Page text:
Self-learning computer science

I’m sure you’ve heard of Coursera.com, the site that hosts a number of university courses on a number of different topics.

Since I don’t have the time or the money to pursue a formal brick-and-mortar degree in computer science (CS), I have decided to create my own CS syllabus.

The following are courses that I think are important enough to take when learning CS and working towards a career in software engineering/development or tech writing. I based my decisions on various people I have asked personally, and my own background research into the field via blogs, forums, Google searches, etc.

If you have opinions on my syllabus, feel free to share.

  1. Computer Science 101, Stanford University (6 weeks)
  2. Intro to Logic, Stanford University (8 weeks)
  3. Logic: Language and Information I, The University of Melbourne (Self-paced)
  4. Logic: Language and Information II, The University of Melbourne (Self-paced)
  5. Algorithms, Part I, Princeton University (6 weeks)
  6. Algorithms, Part II, Princeton University (6 weeks)
  7. Algorithmic Thinking, Part I, Rice University (4 weeks)
  8. Algorithmic Thinking, Part II, Rice University (4 weeks)
  9. Learning to Program, Crafting Quality Code, University of Toronto (10 weeks)
  10. Programming Languages, University of Washington (Self-paced)
  11. Learn to Program: The Fundamentals, University of Toronto (10 weeks)
  12. An intro to Interactive Programming in Python, Part I, Rice University (5 weeks)
  13. An intro to Interactive Programming in Python, Part II, Rice University (5 weeks)
  14. Cryptogaphy I, Stanford University (6 weeks)
  15. Cryptography II, Stanford University (6 weeks)
  16. Game Theory, Stanford University (9 weeks)
  17. Game Theory II, Advanced Applications, Stanford University (6 weeks)
  18. Software Security, University of Maryland (6 weeks)
  19. Hardware Security, University of Maryland (6 weeks)
  20. The Hardware/Software Interface, University of Washington (8 weeks)
  21. Introduction to Databases, Stanford University (Self-paced)

I figure a typical college student will take 3-4 courses per semester. With 21 courses, at 3 courses per semester, that’s 7 semesters, or 3.5 years.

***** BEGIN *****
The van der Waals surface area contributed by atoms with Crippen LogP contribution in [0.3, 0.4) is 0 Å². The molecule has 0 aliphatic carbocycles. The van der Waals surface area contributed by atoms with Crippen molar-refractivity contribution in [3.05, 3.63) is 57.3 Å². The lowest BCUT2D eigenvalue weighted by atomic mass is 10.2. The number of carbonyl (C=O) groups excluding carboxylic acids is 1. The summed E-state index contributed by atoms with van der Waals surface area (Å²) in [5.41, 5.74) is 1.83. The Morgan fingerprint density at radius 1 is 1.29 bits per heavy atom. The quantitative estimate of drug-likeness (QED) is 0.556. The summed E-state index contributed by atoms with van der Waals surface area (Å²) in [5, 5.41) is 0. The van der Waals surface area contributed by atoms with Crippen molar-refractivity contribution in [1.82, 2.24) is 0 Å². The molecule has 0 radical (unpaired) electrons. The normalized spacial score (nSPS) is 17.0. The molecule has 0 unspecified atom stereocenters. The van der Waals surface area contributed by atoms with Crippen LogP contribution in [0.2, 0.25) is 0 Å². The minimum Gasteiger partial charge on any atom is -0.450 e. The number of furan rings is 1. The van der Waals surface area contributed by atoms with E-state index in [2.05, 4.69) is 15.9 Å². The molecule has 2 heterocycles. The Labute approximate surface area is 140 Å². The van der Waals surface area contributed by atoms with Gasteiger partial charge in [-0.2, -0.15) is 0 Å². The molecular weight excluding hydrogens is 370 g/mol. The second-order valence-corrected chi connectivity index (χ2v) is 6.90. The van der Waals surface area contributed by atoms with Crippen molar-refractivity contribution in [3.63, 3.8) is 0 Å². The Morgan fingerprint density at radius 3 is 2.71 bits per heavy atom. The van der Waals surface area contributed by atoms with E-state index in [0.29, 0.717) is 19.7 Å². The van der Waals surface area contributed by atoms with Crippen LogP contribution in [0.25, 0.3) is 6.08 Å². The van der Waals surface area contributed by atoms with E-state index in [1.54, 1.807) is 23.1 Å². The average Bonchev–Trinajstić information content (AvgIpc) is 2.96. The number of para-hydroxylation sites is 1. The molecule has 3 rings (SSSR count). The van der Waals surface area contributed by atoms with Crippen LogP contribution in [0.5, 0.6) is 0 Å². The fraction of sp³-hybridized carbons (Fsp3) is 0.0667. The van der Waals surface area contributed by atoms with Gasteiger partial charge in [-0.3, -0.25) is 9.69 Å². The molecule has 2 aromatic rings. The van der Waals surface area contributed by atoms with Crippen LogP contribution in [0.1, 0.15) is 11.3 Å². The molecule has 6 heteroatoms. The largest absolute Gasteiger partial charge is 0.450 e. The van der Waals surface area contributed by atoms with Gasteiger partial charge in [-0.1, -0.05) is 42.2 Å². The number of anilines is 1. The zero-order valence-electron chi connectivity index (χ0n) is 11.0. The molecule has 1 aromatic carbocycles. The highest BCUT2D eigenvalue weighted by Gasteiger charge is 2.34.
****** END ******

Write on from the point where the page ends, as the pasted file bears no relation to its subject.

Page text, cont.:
Alternatively, you could do one course per month if self-paced, so 21 months, or about 2 years.

Non-Coursera courses:

  1. Learn C the Hard Way
  2. Learn SQL the Hard Way
  3. Learn Ruby the Hard Way

Plus,

  1. Codecademy:
  2. HTML/CSS
  3. JavaScript
  4. jQuery

Interpreters, Compilers, and Learning

[Disclaimer: I know very little about computers and operating systems at this point, as I just started going back to college for my second BS, this time in CS. However, with my background in neuroscience, I can’t help but try to find parallels between what I already know about the brain and the things I’m learning about computers. I realize that the worn analogy of brains and computers doesn’t always hold weight, but as I try to understand the new things I’m learning, I’m going to refer back to things I already know, which is the brain.

As I learn more, I’ll probably update articles. If you have any insight into anything I’ve written, please share with me, as I and my readers love to learn!]

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Computers can only execute programs that have been written in low-level languages. However, low-level languages are more difficult to write and take more time. Therefore, people tend to write computer programs in high-level languages, which then must be translated by the computer into low-level languages before the program can be run.

Now, there are two kinds of programs that can process high-level languages into low-level languages: interpreters and compilers.

Interpreters read the high-level program and then executes. It does so by reading the code one line at time, executing between lines. Hence the term INTER (between) in INTERpreter.

Compilers reads the programs and translates it completely before the program runs. That is, the compilers translates the program whole, and then runs it. This is unlike the interpreter’s one-line-at-a-time method.

These aspects of programming got me thinking a bit.

Compilers remind me automatic processes, like when we are operating on auto-pilot. Our brain is still taking in information, but it’s not processing it one bit at a time; it’s more big-picture, and less into the details at a given moment.